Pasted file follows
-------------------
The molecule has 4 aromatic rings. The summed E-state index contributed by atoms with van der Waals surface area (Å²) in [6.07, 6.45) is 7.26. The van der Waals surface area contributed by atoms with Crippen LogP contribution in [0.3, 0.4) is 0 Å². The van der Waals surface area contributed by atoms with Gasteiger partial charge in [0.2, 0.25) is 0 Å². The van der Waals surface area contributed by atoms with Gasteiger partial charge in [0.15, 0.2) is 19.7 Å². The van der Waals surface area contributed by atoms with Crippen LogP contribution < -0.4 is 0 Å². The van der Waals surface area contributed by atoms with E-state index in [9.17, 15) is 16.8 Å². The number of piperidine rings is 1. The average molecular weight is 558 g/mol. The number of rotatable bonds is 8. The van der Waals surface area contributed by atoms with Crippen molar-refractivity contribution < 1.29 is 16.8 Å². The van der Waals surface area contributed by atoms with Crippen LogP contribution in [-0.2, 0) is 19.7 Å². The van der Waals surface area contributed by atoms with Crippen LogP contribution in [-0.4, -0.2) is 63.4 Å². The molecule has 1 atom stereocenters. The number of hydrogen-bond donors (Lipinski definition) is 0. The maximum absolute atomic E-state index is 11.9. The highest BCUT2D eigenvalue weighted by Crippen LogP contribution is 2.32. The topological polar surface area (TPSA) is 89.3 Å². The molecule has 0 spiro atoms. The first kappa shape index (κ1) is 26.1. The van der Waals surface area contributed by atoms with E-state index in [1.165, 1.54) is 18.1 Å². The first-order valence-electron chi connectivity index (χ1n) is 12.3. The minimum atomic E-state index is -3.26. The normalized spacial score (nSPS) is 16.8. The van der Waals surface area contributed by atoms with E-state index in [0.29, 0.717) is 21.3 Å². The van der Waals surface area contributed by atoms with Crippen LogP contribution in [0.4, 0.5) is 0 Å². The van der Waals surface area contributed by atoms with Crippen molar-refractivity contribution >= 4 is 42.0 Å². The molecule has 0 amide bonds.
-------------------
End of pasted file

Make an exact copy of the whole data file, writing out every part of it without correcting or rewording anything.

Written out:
The molecule has 4 aromatic rings. The summed E-state index contributed by atoms with van der Waals surface area (Å²) in [6.07, 6.45) is 7.26. The van der Waals surface area contributed by atoms with Crippen LogP contribution in [0.3, 0.4) is 0 Å². The van der Waals surface area contributed by atoms with Gasteiger partial charge in [0.2, 0.25) is 0 Å². The van der Waals surface area contributed by atoms with Gasteiger partial charge in [0.15, 0.2) is 19.7 Å². The van der Waals surface area contributed by atoms with Crippen LogP contribution < -0.4 is 0 Å². The van der Waals surface area contributed by atoms with E-state index in [9.17, 15) is 16.8 Å². The number of piperidine rings is 1. The average molecular weight is 558 g/mol. The number of rotatable bonds is 8. The van der Waals surface area contributed by atoms with Crippen molar-refractivity contribution < 1.29 is 16.8 Å². The van der Waals surface area contributed by atoms with Crippen LogP contribution in [-0.2, 0) is 19.7 Å². The van der Waals surface area contributed by atoms with Crippen LogP contribution in [-0.4, -0.2) is 63.4 Å². The molecule has 1 atom stereocenters. The number of hydrogen-bond donors (Lipinski definition) is 0. The maximum absolute atomic E-state index is 11.9. The highest BCUT2D eigenvalue weighted by Crippen LogP contribution is 2.32. The topological polar surface area (TPSA) is 89.3 Å². The molecule has 0 spiro atoms. The first kappa shape index (κ1) is 26.1. The van der Waals surface area contributed by atoms with E-state index in [1.165, 1.54) is 18.1 Å². The first-order valence-electron chi connectivity index (χ1n) is 12.3. The minimum atomic E-state index is -3.26. The normalized spacial score (nSPS) is 16.8. The van der Waals surface area contributed by atoms with E-state index in [0.29, 0.717) is 21.3 Å². The van der Waals surface area contributed by atoms with Crippen LogP contribution in [0.4, 0.5) is 0 Å². The van der Waals surface area contributed by atoms with Crippen molar-refractivity contribution >= 4 is 42.0 Å². The molecule has 0 amide bonds.